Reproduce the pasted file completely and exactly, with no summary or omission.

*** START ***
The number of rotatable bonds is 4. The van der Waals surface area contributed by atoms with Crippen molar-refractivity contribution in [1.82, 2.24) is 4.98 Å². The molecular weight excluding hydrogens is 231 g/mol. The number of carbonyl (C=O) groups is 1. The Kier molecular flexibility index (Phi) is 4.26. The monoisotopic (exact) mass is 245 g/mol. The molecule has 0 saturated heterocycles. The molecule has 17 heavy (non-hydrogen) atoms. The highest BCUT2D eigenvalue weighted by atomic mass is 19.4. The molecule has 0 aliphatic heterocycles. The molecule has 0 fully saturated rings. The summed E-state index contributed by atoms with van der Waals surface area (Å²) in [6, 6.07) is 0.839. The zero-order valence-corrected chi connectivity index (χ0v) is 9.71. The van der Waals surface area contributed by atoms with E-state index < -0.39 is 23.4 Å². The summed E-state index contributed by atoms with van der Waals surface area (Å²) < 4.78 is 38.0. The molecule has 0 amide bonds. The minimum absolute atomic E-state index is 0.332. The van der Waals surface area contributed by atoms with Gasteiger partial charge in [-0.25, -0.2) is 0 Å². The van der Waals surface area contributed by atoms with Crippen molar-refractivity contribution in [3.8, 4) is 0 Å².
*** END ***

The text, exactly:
The number of rotatable bonds is 4. The van der Waals surface area contributed by atoms with Crippen molar-refractivity contribution in [1.82, 2.24) is 4.98 Å². The molecular weight excluding hydrogens is 231 g/mol. The number of carbonyl (C=O) groups is 1. The Kier molecular flexibility index (Phi) is 4.26. The monoisotopic (exact) mass is 245 g/mol. The molecule has 0 saturated heterocycles. The molecule has 17 heavy (non-hydrogen) atoms. The highest BCUT2D eigenvalue weighted by atomic mass is 19.4. The molecule has 0 aliphatic heterocycles. The molecule has 0 fully saturated rings. The summed E-state index contributed by atoms with van der Waals surface area (Å²) in [6, 6.07) is 0.839. The zero-order valence-corrected chi connectivity index (χ0v) is 9.71. The van der Waals surface area contributed by atoms with E-state index < -0.39 is 23.4 Å². The summed E-state index contributed by atoms with van der Waals surface area (Å²) < 4.78 is 38.0. The molecule has 0 amide bonds. The minimum absolute atomic E-state index is 0.332. The van der Waals surface area contributed by atoms with Gasteiger partial charge in [-0.25, -0.2) is 0 Å². The van der Waals surface area contributed by atoms with Crippen molar-refractivity contribution in [3.8, 4) is 0 Å².